• White-tailed deer: Addressing a particular concern in western Pennsylvania, Population Impact compares viewpoints of a highly debated issue: are the numerous white-tailed deer victims of human population growth, or are deer herds a nuisance that should be controlled and reduced?
  • Endangered forests: Since 2002, scientists from Carnegie Museum of Natural History have been documenting the animal and plant inhabitants in Hispaniola’s endangered mountain forests. These studies reveal populations of formerly unknown species and help inform habitat preservation efforts and land management decisions. Museum of Natural History scientists identify conservation priorities by applying their knowledge of these newfound wild populations.
  • Bird conservation: Carnegie Museum of Natural History’s environmental research center Powdermill Nature Reserve has one of the longest running bird-banding programs in the country. Visitors to this section of Population Impact learn how bird-banding studies generate long-term records of changes in many bird populations. This information is critical to ongoing conservation efforts.
  • Genetic diversity of tree populations: Carnegie Museum of Natural History Associate Curator of Botany Cynthia Morton, PhD, has helped to call attention to an unnaturally low genetic diversity among several species of trees in Pittsburgh’s parks and street plantings. Visitors learn that genetic diversity within these populations of trees may enhance their ability to withstand diseases or pests. These studies have led to innovative efforts to increase genetic diversity within nursery-grown tree stocks.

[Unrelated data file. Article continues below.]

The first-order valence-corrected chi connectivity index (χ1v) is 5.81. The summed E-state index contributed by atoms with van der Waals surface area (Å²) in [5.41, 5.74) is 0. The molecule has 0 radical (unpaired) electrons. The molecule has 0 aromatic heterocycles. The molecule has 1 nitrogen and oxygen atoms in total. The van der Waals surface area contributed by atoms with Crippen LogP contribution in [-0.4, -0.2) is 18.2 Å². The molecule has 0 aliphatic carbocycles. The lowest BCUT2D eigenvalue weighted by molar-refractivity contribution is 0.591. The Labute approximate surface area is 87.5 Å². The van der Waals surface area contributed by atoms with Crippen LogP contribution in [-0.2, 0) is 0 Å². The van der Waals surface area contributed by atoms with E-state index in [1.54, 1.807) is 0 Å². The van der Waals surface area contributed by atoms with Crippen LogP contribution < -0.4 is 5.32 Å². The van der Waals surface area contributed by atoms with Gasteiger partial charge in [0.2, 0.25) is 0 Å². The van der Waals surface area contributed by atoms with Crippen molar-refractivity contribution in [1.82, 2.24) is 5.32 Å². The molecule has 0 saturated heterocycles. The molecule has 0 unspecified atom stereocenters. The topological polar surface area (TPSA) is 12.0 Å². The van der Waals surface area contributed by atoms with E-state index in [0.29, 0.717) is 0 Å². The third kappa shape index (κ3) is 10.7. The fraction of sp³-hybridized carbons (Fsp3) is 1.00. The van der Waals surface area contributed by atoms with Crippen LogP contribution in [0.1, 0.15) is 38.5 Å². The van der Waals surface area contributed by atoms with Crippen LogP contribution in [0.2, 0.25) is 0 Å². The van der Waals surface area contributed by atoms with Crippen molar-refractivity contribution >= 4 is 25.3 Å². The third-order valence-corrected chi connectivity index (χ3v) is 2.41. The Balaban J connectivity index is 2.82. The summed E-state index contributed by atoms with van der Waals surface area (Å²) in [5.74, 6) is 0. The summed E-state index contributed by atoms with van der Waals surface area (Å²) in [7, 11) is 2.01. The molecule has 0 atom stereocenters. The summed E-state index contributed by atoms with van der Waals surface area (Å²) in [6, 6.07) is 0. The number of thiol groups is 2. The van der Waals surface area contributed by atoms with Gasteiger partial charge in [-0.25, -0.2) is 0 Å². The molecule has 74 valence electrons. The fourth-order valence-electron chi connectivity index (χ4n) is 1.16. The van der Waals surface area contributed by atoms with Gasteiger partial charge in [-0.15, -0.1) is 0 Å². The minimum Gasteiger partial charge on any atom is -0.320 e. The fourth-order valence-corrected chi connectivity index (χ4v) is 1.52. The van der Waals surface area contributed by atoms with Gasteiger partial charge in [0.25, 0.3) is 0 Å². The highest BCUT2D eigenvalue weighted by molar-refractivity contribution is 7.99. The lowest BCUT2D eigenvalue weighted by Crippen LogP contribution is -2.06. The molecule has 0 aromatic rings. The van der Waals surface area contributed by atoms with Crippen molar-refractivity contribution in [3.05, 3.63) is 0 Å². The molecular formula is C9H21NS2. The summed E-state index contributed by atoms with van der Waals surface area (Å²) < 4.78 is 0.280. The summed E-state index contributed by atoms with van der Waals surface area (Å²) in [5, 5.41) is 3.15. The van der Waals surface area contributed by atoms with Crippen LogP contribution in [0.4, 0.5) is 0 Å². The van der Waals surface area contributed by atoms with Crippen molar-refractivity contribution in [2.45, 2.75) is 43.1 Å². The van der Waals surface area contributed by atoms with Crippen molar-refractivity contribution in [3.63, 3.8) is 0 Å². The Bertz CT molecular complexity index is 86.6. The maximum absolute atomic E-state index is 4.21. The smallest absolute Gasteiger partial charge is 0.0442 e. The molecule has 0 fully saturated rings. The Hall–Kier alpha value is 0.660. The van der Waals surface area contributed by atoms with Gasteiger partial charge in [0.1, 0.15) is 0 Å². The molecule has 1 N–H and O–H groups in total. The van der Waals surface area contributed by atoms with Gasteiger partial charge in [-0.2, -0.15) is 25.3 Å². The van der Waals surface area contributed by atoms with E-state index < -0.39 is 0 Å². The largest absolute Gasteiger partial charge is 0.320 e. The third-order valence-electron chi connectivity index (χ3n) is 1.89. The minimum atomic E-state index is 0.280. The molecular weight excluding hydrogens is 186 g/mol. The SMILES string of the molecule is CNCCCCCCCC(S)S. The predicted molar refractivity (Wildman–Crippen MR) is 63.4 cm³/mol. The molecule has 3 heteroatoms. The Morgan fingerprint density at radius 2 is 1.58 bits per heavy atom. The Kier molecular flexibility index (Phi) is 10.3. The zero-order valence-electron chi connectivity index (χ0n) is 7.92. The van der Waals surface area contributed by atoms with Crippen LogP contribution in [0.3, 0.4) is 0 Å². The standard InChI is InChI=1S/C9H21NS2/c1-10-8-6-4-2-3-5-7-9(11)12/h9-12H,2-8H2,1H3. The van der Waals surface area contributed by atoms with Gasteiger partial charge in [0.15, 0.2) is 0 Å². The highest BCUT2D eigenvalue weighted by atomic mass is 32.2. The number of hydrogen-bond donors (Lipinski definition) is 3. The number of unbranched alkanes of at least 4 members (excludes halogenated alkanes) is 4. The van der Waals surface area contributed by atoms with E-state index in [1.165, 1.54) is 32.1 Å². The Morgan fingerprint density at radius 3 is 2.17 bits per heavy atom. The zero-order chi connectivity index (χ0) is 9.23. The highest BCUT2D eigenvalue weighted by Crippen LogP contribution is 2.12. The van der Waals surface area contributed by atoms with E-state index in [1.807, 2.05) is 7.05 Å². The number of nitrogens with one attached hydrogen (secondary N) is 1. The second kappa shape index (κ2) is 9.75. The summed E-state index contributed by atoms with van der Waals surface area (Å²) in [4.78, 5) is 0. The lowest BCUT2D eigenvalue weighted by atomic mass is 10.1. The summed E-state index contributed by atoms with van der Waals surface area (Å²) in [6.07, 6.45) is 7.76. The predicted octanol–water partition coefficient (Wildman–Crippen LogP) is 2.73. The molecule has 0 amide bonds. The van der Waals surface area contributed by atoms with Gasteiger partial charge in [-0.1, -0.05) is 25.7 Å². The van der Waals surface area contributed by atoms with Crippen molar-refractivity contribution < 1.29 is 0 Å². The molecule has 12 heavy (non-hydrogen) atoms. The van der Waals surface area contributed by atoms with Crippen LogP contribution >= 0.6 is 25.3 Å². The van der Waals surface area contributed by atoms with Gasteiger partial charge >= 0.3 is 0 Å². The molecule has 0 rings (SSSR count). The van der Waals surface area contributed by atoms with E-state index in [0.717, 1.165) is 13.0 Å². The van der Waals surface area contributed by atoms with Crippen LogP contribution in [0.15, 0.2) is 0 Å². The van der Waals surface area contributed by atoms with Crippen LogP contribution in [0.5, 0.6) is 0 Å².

"Contemporary cultures often regard themselves as separate from nature, or in some ways, above it,” says Taylor. “However, human populations are the major global change factor to the natural systems we depend upon. Population Impact illuminates the ways in which humans impact ecological systems, significantly altering the availability of resources for many other species. While some species’ populations suffer in the human-induced reshuffling of nature, other populations increase, seemingly without control."

In addition to exploring environmental issues, the exhibition provides practical advice and philosophical perspectives on how people can help conserve resources and improve ecosystems. Population Impact engages visitors in an ongoing dialogue about the exhibition and its content, allowing visitors to share their thoughts, ideas, and reactions with others.

Population Impact is one of the many exhibitions at Carnegie Museum of Natural History that focus on the scientific research conducted by the museum to further our understanding of nature in all its global diversity.


Carnegie Museum of Natural History, one of the four Carnegie Museums of Pittsburgh, is among the top natural history museums in the country. It maintains, preserves, and interprets an extraordinary collection of 22 million objects and scientific specimens used to broaden understanding of evolution, conservation, and biodiversity. Carnegie Museum of Natural History generates new scientific knowledge, advances science literacy, and inspires visitors of all ages to become passionate about science, nature, and world cultures. More information is available by calling 412.622.3131 or by visiting the website,